Huang Fellows ReflectionsA planned beach trip to the Outer Banks leads to an impromptu visit to the Wright Brothers National Memorial and an inspiring look into how a local community took part in the science of flight.
First in Flight
Growing up, I had always known Orville and Wilbur Wright as the men who successfully completed “The First Flight”. I found their feat impressive but never gave it much further thought. Rather, I simply grouped them together with the other men in history who accomplished tasks previously considered impossible – Benjamin Franklin, Thomas Edison, Albert Einstein, Karl Benz, Alexander Graham Bell, Neil Armstrong, etc. I understand all the accomplishments of these men made life as we know it possible, but it is difficult to truly grasp the vastness of their impact until you put yourselves in their shoes. This was especially the case with the Wright brothers.
At the beginning of the summer, twelve of the other Huang Fellows and I made plans to spend a weekend in July at the Outer Banks. As the weeks flew by, I looked forward to our trip, excited to spend the weekend laying in the sand and swimming in the ocean. I had no idea we would even visit the Wright Brothers National Memorial let alone that our visit would be my favorite part of the trip. To be honest, I did not even know “The First Flight” took place in the Outer Banks before visiting the memorial.
When I stepped out of the car at the national park, an expansive field of green filled my view. The long winding path around the park appeared daunting in the sweltering heat that is North Carolina summer, which was already causing me to sweat. We started trekking up the path and soon arrived before two wooden structures. Their small interiors were bare, containing only a few wooden shelves and a table. We soon realized these structures were replicas of the camp buildings in which the Wright brothers lived and worked during their four years of experimentation. It was hard to imagine spending four years living in such tight quarters, but then I thought, “Wait, isn’t that what college is?”
The next stop along the path put us in front of a large boulder. The monument marked the take-off location of the flights and was added in commemoration 25 years after “The First Flight”. More than two hundred people participated in a pilgrimage from Washington DC to Kitty Hawk to participate in the 25-year anniversary celebration, including Amelia Earhart. It was a remarkable feeling to know I was standing where Amelia Earhart had stood – standing where 113 years ago, the Wright brothers took off and reached new heights. History was made here, and you could feel it in the air.
Standing next to the boulder, we looked out over the field, noticing the four stone posts that marked the landing spots of the four flight trials. As we walked down the path to view the different stone markers, it was easy to imagine the growing excitement that must have been running through the veins of Orville and Wilbur Wright on December 17th, 1903. The flights improved with each consecutive trial, culminating in a fourth flight that lasted 59 seconds and covered a total distance of 852 feet. While we walked down the path to the fourth and final marker, it was as if I could hear the whoops and hollers of Orville as Wilbur piloted the plane over those 852 feet. I do not think it is possible to fully fathom the excitement and joy the brothers must have felt that day.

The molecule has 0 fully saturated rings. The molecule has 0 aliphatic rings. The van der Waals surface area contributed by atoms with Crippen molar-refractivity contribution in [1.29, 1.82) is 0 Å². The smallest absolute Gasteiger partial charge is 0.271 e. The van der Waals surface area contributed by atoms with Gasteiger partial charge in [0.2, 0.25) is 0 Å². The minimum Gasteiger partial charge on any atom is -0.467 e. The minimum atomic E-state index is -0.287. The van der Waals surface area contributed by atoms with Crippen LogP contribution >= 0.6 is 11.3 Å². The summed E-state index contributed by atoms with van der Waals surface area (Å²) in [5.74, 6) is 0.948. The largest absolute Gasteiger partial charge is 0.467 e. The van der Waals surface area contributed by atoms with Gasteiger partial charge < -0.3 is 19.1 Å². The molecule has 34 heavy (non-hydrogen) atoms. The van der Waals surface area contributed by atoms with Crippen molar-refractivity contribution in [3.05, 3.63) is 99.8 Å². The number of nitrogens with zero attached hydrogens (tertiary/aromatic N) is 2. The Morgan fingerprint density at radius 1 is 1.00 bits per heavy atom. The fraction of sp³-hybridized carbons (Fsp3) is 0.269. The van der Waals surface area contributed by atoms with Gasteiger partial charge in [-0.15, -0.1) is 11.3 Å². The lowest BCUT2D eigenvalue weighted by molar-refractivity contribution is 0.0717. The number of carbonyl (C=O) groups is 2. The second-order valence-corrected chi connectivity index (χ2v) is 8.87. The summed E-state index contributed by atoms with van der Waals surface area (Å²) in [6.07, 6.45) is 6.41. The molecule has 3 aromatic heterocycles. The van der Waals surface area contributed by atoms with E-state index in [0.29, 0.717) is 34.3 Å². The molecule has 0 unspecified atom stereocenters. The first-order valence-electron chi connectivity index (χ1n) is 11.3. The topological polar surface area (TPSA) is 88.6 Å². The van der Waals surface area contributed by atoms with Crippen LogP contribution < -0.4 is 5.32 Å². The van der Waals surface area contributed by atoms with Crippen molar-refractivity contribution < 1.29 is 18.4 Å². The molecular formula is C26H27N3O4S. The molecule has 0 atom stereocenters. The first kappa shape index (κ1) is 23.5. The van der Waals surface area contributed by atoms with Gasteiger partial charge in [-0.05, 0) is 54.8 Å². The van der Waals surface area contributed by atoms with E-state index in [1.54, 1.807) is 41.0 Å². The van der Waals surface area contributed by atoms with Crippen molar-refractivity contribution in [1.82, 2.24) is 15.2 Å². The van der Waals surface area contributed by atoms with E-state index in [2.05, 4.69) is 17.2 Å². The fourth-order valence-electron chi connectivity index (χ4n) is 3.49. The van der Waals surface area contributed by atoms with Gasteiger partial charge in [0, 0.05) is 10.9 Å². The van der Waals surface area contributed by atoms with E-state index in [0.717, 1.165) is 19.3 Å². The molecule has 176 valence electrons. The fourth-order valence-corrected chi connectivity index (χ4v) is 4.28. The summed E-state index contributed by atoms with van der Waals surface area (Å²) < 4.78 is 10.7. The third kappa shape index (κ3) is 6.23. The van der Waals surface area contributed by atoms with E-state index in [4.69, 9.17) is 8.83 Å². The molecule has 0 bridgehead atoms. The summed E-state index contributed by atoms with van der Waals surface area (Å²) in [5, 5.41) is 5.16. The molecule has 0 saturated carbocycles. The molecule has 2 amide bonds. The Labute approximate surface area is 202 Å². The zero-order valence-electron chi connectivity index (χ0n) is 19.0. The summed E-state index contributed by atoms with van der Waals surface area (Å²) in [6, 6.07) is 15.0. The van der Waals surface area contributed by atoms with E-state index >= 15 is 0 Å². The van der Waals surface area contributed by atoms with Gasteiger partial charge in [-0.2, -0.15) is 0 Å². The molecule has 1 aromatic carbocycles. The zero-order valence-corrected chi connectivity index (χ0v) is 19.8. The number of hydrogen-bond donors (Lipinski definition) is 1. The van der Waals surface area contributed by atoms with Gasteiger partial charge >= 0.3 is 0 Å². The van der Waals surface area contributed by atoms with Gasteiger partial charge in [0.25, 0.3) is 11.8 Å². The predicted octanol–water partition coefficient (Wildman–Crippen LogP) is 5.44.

The trail ended with a climb to the top of Kill Devil Hill where the grand monument commemorating the Wright brothers and their achievement lies. The climb was long and steep; by the end, we were out of breath and dripping sweat. This was the same climb Orville and Wilbur made countless times during their four years at Kitty Hawk. However, unlike us, the brothers climbed the hill without a path and while also dragging a glider plane behind them. It was from the top of the hill that the brothers completed most of their experimental glider flights. Overlooking all of Kitty Hawk and the coast beside it, the breathtaking view from the top was absolutely worth the hike.
At the time, Kitty Hawk was a small fishing town made up of approximately 300 people. The residents of Kitty Hawk were very supportive of the Wright brothers’ experiments. They welcomed them into the town, providing them with food and even helping them in their experiments. To me, this seems like a perfect example of what we value at Science and Society. The Wright brothers did not isolate themselves and focus only on their experiments. Rather, they engaged with the community around them and incorporated the community into their science. The Wright brothers brought science many steps forward through their accomplishments, but they did not leave society behind in the dust to do so. Instead, the brothers included local members of society, and together they made achievements that would benefit society in unimaginable ways. A lot can be learned from Orville and Wilbur, with the ability to fly being only one of those lessons.
Claudia La Rose, Huang Fellow ’17
Claudia studies Global Health and Biology. She is interested in pursuing a career in medicine to work towards making accessible healthcare a global reality.